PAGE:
The final cover story I wrote for the late, lamented Millimeter magazine in September examined the ongoing transition of hour-long episodic TV production out of the film acquisition realm and into the digital universe-a transition resulting from a profound convergence of technological, business, and labor issues. (You can find the article here.) Following the last year’s slowdown in broadcast production, there are finally hints that things might speed up again in 2010, but broadcast production probably won’t return to its traditional levels for some time, if ever. Still, however fast or slow the production ball moves, there is no question the majority of hour-long episodic TV shows will be acquired using digital cameras going forward.
Thus, as I launch From the Trenches, it seems like a logical time to inquire how this paradigm shift is impacting various sectors of the industry, including camera sales and rental companies since it is largely through them that industry professionals get their hands on, and wrap their mind around, these new tools. Therefore, I recently dialed up a couple of industry veterans for a chat about the situation. This column, we start with input from Michael Bravin, the longtime Chief Technology Officer and HD guru at Band Pro Film & Digital in Burbank.
Bravin has been on both the rental and sales side of the industry in his time, and the first thing he told me was a major understatement, to say the least-“it’s been a tough year all around” for his industry (and everybody else, for that matter). Within that context, however, he suggested that major digital camera system providers like Band Pro have been able to hang in there because of the incremental rise in digital production specifically for broadcast and features, even as production overall slowed. In particular, he suggests, Band Pro’s business “remains solid” largely because of the proliferation of Sony’s F35 digital cinematography camera, which became widely available at around the time in which high-end TV productions were switching from film, or launching as digital shows to begin with.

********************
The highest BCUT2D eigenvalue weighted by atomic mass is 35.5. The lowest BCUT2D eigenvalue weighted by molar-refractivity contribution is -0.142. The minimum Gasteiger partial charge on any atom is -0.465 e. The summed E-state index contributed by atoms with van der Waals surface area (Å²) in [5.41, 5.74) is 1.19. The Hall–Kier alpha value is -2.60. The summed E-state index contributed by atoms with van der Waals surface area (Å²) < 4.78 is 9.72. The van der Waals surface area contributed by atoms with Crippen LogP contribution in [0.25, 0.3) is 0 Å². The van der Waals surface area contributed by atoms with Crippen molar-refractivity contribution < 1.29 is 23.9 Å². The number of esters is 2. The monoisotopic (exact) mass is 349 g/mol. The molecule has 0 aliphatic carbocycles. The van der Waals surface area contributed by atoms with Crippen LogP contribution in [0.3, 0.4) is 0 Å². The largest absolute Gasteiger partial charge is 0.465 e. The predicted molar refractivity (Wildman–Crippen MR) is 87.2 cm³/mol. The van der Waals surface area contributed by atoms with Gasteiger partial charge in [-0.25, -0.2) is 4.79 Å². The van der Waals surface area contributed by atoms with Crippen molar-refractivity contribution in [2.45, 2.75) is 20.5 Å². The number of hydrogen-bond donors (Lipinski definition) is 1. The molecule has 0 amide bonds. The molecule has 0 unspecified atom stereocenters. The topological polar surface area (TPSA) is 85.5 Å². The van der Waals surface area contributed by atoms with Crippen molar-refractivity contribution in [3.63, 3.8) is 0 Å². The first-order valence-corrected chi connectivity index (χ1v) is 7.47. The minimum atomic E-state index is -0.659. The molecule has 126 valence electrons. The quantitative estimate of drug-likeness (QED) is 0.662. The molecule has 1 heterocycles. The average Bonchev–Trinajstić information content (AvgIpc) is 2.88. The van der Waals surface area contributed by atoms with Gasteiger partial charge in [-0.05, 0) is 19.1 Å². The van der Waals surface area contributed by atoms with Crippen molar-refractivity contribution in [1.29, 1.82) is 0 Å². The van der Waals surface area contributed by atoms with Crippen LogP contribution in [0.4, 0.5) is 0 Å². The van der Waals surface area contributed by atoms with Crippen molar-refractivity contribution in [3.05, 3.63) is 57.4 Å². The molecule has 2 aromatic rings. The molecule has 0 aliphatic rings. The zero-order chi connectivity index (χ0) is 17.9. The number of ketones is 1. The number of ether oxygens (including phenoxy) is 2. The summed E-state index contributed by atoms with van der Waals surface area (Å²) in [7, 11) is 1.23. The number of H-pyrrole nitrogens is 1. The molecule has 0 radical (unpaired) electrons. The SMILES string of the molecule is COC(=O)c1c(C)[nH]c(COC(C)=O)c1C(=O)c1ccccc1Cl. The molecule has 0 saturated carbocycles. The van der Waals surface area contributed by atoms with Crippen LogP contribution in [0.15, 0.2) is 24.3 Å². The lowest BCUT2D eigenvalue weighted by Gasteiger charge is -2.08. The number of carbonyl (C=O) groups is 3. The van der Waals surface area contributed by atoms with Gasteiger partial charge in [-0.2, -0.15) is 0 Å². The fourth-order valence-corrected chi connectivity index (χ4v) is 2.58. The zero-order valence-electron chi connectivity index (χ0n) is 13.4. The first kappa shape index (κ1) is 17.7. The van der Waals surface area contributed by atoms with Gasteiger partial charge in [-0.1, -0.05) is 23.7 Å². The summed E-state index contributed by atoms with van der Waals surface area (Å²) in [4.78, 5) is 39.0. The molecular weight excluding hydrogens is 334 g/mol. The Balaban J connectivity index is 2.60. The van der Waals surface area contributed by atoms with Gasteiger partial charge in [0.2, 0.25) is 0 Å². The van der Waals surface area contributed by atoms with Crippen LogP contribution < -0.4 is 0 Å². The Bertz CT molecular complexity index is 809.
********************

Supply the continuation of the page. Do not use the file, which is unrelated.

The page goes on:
Bravin emphasizes the serendipity of the F35, and other systems, becoming mature and available at exactly the time when productions needed such cameras. He points out that development of such new technology occurs long before the economic conditions into which that new technology will be inserted are known, and therefore, the ball gains a good head of steam that not even a later, big economic hit can fully disrupt.
“We’re seeing all sorts of paradigm shifts,” he says. “The story of the F35, for instance, was helped along because of the threat of (a SAG actor’s strike), causing producers to start signing AFTRA contracts, meaning they were now making video shows. They are now regularly using F35, (Panavision’s) Genesis, (Arri’s) D21 and some RED, as well, and that’s an unexpected boost for (digital television production). We all anticipated it happening, but the transition is probably a couple years ahead of where it would have been because of these factors. About a year and a half ago, I would have told you the increase in shows shot digitally would be driven just by the lowering of the cost of equipment and potential efficiencies in post-production, and that it would take about another two to three TV seasons to come to fruition, but (the labor issues) accelerated everything probably by a couple years.